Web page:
This past weekend, what with it being Easter and all, I decided I would attempt to go all in on indiewebifying one of my WordPress properties. I downloaded all the plugins and all the additional plugins they told me to download and set all the settings and then retired whimpering with my tail between my legs to regroup.

Taking stock

Over the past three months I've been trying to move forward based on Putting my house in order: Phase 1

The primary achievement, so far, is that as planned I managed to set up an instance of WithKnown on my own server at DreamHost as a subdomain of, which pleases me no end. And with the help of a plugin, I can usually display the most recent posts from there to the sidebar of the Mothership's blog.1 Two itches remain.

  1. I think I want to export all the old stuff from and bring it in, but that requires waiting for the public release of WithKnown -- which is all Vaviblog can use -- to support export in a format that the latest version -- which is what I am using on my server -- understands. Life may be too short. In any case, that really is some pretty ephemeral stuff. Maybe I'm better off without it.
  2. I need a much deeper understanding of how WithKnown treats various kinds of information-sharing activity, because the results I get when POSSEing from my stream to social silos is often more than somewhat surprising.

I also managed to set up a page for book reviews and the like, which will I hope morph into a record of more of the things I've read, especially if they prompt notes. And my development version of Grav can now accept comments. I haven't made it public yet because it still needs a bit of tweaking to reject spam without inconveniencing readers and, eventually, to bring in backlinks delivered by Webmentions.

I also fixed the Fornacalia thing, so it goes there with and without the www and moved to a WordPress theme that is equipped with the under-the-hood niceties that permit me to be a good indieweb citizen.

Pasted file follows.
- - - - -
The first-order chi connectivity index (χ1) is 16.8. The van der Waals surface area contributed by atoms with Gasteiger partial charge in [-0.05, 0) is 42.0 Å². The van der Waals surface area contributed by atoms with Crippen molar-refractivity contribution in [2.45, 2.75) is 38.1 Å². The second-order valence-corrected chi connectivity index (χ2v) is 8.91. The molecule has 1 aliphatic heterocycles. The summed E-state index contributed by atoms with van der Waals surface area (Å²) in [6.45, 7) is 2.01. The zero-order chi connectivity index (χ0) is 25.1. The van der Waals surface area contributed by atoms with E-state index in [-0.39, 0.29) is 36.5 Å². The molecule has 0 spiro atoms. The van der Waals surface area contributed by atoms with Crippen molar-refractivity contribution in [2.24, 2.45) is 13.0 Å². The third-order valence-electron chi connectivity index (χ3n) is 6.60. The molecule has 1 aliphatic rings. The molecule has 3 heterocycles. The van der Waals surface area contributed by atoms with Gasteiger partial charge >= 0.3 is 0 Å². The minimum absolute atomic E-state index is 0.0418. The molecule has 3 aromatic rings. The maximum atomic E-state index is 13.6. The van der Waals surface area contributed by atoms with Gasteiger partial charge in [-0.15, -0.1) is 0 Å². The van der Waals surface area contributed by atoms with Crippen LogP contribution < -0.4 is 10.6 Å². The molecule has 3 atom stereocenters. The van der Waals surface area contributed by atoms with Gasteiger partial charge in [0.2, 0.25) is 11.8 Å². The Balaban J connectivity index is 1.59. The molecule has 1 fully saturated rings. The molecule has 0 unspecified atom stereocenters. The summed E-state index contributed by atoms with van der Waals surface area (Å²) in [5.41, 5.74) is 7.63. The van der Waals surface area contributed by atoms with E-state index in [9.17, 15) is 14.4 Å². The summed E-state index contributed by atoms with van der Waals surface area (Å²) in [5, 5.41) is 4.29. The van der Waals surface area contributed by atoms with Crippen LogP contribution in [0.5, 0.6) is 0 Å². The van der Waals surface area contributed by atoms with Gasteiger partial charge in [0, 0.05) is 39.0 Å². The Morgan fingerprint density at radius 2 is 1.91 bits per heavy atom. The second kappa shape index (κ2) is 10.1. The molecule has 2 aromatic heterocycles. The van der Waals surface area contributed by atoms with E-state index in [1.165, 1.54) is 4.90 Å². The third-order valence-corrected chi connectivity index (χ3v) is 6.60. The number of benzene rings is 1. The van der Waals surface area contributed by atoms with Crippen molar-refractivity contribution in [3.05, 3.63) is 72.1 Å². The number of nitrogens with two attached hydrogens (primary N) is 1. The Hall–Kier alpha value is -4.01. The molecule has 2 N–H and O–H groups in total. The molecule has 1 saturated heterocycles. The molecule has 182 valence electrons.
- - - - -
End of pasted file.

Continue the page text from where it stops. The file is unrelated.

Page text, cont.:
Moving on

And that new theme was one reason why I decided to go all in on indiewebifying that site, but I came up short when I realised I didn't know why I was doing that.

It isn't as simple as owning my data. I already own the domain and the data. So, prompted by some acute questioning from my new-found friends in the indieweb IRC channel, I did some more thinking, which ended up with a diagram, of sorts.

Flow chart for sites development

This maps out what I really want from indiewebifying my various properties: to be able to extend their reach by sharing into other silos, most notably Twitter but perhaps also Facebook, and to foster engagement by repatriating any activity in those silos.2

In essence:

  • Each site hosts new content germane to its identity.
  • The satellite sites share automatically via RSS to the Mothership.
    • Either one big page for each satellite,
    • Or the single latest post from each on the home page and in the blog sidebar. Slight preference for this option.
  • Outside news comes manually in to whichever site it suits best.
  • Some of that outside news and new content gets shared selectively to silos.
    • From ETP to @eatpodcast.
    • From Mothership, ETP, Fornacalia and Vaviblog (when resurrected), possibly with a specific #tag, either to @nivavilov or to a compeletely new Twitter account. I really don't want yet another Twitter account; pivoting the use of @nivavilov may annoy some of its current followers, but I can forewarn them, and I suspect they might be relieved.
  • Some selective sharing from all four sites to FB.

That's the outline, at any rate. And as the main point is to share, I'm vain enough to want the shared posts to look good. So that's my next big push, even before connecting all the plumbing lines on the diagram: to make sure that links to Twitter and FB look good.

  1. This is still slightly flaky and temperamental, and I need to try and sort it out so that it doesn't display absolutely everything.  

  2. Quite apart from just liking the idea of indieweb and wanting to support it. 

Two ways to respond: webmentions and comments


Webmentions allow conversations across the web, based on a web standard. They are a powerful building block for the decentralized social web.

“Ordinary” comments

These are not webmentions, but ordinary old-fashioned comments left by using the form below.

Reactions from around the web